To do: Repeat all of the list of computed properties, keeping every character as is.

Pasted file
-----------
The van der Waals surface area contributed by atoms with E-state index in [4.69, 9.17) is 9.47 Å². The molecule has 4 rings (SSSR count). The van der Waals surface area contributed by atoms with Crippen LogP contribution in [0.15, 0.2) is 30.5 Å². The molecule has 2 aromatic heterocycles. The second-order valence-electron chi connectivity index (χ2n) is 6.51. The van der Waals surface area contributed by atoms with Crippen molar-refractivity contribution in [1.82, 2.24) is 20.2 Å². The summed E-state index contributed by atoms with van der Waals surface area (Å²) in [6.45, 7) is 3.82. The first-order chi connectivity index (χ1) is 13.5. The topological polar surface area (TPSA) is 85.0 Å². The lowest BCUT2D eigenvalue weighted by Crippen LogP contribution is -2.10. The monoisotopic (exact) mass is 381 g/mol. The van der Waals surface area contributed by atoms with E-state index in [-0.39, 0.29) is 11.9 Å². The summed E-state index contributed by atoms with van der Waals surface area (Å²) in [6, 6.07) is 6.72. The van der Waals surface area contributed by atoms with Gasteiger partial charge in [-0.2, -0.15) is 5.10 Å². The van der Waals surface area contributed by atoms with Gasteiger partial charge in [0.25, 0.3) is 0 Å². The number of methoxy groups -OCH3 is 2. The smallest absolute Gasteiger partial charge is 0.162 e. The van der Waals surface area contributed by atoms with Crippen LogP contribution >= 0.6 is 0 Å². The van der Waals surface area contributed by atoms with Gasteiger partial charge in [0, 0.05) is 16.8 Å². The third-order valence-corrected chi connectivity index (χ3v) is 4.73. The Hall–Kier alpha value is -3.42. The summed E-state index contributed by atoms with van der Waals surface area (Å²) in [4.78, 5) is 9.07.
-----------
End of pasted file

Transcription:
The van der Waals surface area contributed by atoms with E-state index in [4.69, 9.17) is 9.47 Å². The molecule has 4 rings (SSSR count). The van der Waals surface area contributed by atoms with Crippen LogP contribution in [0.15, 0.2) is 30.5 Å². The molecule has 2 aromatic heterocycles. The second-order valence-electron chi connectivity index (χ2n) is 6.51. The van der Waals surface area contributed by atoms with Crippen molar-refractivity contribution in [1.82, 2.24) is 20.2 Å². The summed E-state index contributed by atoms with van der Waals surface area (Å²) in [6.45, 7) is 3.82. The first-order chi connectivity index (χ1) is 13.5. The topological polar surface area (TPSA) is 85.0 Å². The lowest BCUT2D eigenvalue weighted by Crippen LogP contribution is -2.10. The monoisotopic (exact) mass is 381 g/mol. The van der Waals surface area contributed by atoms with E-state index in [-0.39, 0.29) is 11.9 Å². The summed E-state index contributed by atoms with van der Waals surface area (Å²) in [6, 6.07) is 6.72. The van der Waals surface area contributed by atoms with Gasteiger partial charge in [-0.2, -0.15) is 5.10 Å². The van der Waals surface area contributed by atoms with Gasteiger partial charge in [0.25, 0.3) is 0 Å². The number of methoxy groups -OCH3 is 2. The smallest absolute Gasteiger partial charge is 0.162 e. The van der Waals surface area contributed by atoms with Crippen LogP contribution >= 0.6 is 0 Å². The van der Waals surface area contributed by atoms with Gasteiger partial charge in [0, 0.05) is 16.8 Å². The third-order valence-corrected chi connectivity index (χ3v) is 4.73. The Hall–Kier alpha value is -3.42. The summed E-state index contributed by atoms with van der Waals surface area (Å²) in [4.78, 5) is 9.07.